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J Biol Chem. 1991 Oct 5;266(28):18868-76.

Insulin inhibits transcription of the human gene for insulin-like growth factor-binding protein-1.

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Department of Pediatrics, Baylor College of Medicine, Houston, Texas 77054.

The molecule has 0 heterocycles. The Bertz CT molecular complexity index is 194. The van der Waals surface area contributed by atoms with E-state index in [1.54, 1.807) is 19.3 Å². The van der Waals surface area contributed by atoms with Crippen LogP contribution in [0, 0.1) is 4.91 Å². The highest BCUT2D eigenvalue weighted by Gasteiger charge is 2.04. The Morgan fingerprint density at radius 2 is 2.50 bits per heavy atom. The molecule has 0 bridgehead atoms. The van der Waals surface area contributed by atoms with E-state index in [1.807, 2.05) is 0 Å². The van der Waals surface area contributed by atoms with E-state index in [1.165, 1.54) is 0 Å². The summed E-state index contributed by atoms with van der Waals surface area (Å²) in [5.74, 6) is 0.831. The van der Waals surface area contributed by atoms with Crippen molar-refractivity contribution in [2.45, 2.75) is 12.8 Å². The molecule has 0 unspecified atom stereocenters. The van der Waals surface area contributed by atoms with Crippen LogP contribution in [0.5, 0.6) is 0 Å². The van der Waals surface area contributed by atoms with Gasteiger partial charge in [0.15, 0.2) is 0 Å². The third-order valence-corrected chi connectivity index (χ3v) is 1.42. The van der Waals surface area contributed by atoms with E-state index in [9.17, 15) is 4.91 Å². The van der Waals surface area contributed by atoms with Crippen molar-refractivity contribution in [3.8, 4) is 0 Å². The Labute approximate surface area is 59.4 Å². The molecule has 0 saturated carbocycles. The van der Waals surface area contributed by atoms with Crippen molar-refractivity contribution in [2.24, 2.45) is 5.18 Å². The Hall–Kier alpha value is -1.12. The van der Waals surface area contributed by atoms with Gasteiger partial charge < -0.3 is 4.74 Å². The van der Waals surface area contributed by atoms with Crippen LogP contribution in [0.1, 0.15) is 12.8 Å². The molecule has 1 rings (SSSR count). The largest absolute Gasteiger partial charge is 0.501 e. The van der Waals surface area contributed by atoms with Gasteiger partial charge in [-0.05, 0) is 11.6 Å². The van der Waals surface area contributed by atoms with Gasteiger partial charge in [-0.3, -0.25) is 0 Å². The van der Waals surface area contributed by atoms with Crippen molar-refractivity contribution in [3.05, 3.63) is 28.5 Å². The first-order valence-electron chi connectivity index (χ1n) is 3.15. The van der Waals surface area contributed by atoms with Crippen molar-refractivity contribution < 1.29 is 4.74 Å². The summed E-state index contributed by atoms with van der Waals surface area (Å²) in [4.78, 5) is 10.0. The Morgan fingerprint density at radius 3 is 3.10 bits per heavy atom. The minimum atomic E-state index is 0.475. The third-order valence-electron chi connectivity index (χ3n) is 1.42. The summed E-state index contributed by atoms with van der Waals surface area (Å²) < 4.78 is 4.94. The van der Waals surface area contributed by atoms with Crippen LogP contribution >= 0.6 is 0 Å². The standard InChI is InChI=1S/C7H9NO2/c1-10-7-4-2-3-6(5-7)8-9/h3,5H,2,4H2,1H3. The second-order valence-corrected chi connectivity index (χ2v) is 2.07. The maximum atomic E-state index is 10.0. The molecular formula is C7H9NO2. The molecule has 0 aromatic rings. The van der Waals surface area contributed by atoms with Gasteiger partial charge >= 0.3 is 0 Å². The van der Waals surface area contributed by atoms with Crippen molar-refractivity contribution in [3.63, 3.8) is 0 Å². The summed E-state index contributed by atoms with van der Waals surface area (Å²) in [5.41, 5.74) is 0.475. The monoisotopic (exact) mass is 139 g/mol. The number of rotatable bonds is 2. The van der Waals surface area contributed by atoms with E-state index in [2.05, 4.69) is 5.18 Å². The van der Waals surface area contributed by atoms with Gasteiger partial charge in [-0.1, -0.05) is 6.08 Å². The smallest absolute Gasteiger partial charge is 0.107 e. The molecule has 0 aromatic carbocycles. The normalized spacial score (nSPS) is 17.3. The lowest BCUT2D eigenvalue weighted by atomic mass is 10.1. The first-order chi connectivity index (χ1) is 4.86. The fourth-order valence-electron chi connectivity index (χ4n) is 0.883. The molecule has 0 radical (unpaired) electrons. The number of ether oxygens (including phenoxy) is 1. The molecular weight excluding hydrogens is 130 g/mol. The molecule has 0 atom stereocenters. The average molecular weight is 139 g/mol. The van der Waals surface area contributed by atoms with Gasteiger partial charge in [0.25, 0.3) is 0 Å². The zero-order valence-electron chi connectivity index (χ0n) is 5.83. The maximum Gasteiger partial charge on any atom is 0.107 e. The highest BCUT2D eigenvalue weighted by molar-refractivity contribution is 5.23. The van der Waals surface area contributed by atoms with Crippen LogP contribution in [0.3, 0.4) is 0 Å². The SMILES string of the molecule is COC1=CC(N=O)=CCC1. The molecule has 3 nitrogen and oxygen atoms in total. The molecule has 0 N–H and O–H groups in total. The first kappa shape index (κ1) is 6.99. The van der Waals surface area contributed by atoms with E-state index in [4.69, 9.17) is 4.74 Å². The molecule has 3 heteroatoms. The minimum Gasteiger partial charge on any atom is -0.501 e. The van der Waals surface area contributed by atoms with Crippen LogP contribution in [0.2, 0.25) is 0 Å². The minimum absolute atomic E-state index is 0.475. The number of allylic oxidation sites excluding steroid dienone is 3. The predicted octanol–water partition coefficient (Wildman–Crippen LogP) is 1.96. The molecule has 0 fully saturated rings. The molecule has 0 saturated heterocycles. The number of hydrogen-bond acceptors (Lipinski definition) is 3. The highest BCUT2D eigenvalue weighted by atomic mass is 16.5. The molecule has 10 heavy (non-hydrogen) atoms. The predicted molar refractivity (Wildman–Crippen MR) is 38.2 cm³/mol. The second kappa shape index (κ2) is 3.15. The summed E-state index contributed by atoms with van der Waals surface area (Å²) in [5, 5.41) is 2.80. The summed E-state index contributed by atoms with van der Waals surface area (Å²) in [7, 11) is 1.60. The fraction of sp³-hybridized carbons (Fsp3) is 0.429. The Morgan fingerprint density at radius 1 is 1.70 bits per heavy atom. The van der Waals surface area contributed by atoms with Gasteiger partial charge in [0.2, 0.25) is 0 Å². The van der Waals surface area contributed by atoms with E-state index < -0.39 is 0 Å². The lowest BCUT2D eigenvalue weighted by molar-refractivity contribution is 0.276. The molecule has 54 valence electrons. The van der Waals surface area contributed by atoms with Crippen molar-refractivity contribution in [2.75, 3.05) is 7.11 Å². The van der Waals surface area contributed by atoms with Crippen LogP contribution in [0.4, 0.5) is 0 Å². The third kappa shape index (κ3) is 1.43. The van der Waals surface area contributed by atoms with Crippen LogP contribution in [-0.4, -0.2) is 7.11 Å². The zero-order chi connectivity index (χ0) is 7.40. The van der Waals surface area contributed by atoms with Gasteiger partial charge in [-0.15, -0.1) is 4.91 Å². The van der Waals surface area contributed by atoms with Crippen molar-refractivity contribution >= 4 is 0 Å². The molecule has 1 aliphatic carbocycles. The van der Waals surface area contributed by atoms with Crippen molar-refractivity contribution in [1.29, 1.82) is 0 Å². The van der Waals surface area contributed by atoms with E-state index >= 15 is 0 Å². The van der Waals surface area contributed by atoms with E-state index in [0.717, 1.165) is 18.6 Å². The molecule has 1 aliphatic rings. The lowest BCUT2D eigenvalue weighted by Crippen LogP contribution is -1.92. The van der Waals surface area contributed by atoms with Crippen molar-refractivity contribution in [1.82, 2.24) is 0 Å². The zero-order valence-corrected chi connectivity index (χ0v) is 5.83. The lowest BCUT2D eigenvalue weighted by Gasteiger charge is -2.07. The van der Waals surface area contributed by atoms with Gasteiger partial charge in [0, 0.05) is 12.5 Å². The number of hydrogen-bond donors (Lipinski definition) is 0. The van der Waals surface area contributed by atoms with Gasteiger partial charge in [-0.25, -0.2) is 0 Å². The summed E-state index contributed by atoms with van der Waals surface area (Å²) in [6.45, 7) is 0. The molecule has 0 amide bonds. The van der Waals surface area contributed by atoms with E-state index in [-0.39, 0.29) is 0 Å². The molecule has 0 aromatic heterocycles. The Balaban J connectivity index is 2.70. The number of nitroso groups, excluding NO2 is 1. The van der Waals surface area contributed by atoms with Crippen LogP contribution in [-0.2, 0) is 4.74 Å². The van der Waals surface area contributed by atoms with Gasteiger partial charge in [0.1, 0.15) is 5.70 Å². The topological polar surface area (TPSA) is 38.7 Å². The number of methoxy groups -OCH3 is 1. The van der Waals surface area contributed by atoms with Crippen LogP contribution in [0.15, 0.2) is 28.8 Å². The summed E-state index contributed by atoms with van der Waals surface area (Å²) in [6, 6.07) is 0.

Insulin rapidly lowers serum insulin-like growth factor-binding protein-1 (IGFBP-1) levels in vivo. In studies reported here, HEP G2 cells were used as a model system to investigate how insulin achieves this effect. When HEP G2 cells were incubated with 100 nM insulin for 6, 14, or 24 h, IGFBP-1 protein levels in conditioned medium fell to approximately 50% of control values. This apparently was due to a fall in the rate of IGFBP-1 protein synthesis, since HEP G2 cells incorporated 46% less [35S]methionine into IGFBP-1 during a 4-h incubation with 100 nM insulin. IGFBP-1 mRNA levels were similarly affected by 100 nM insulin, falling to 45% of control values after 2 h, and to 9% of control values after 4 h of incubation with this hormone. The fall in IGFBP-1 mRNA level is consistent with data from nuclear transcription assays. HEP G2 nuclei isolated from cells that were incubated with 100 nM insulin for 2 h synthesized only approximately 1/3 the number of IGFBP-1 transcripts as did control nuclei. Further evidence that insulin decreases IGFBP-1 gene transcription comes from transient transfections using chimeric IGFBP-1 promoter-chloramphenicol acetyltransferase reporter gene constructs. IGFBP-1 promoter activity fell to approximately 50% of control values when HEP G2 cells transfected with a construct containing the first 1205 base pairs of the IGFBP-1 promoter were incubated with 100 nM insulin for 6, 14, or 24 h. Insulin lowered both IGFBP-1 protein levels and promoter activity in a dose-dependent manner. A half-maximal effect was found at approximately 1 nM insulin and a maximal effect was found at approximately 10 nM insulin in each instance. Transfections with constructs containing smaller IGFBP-1 promoter fragments showed that the region spanning from 103 to 529 base pairs 5' to the IGFBP-1 mRNA cap site was necessary to demonstrate the inhibitory effect of insulin. These studies indicate that insulin lowers IGFBP-1 protein levels, at least in part, by rapidly decreasing the rate of IGFBP-1 gene transcription, and suggest that this insulin-mediated fall in transcription is conferred through a specific region of the IGFBP-1 promoter.

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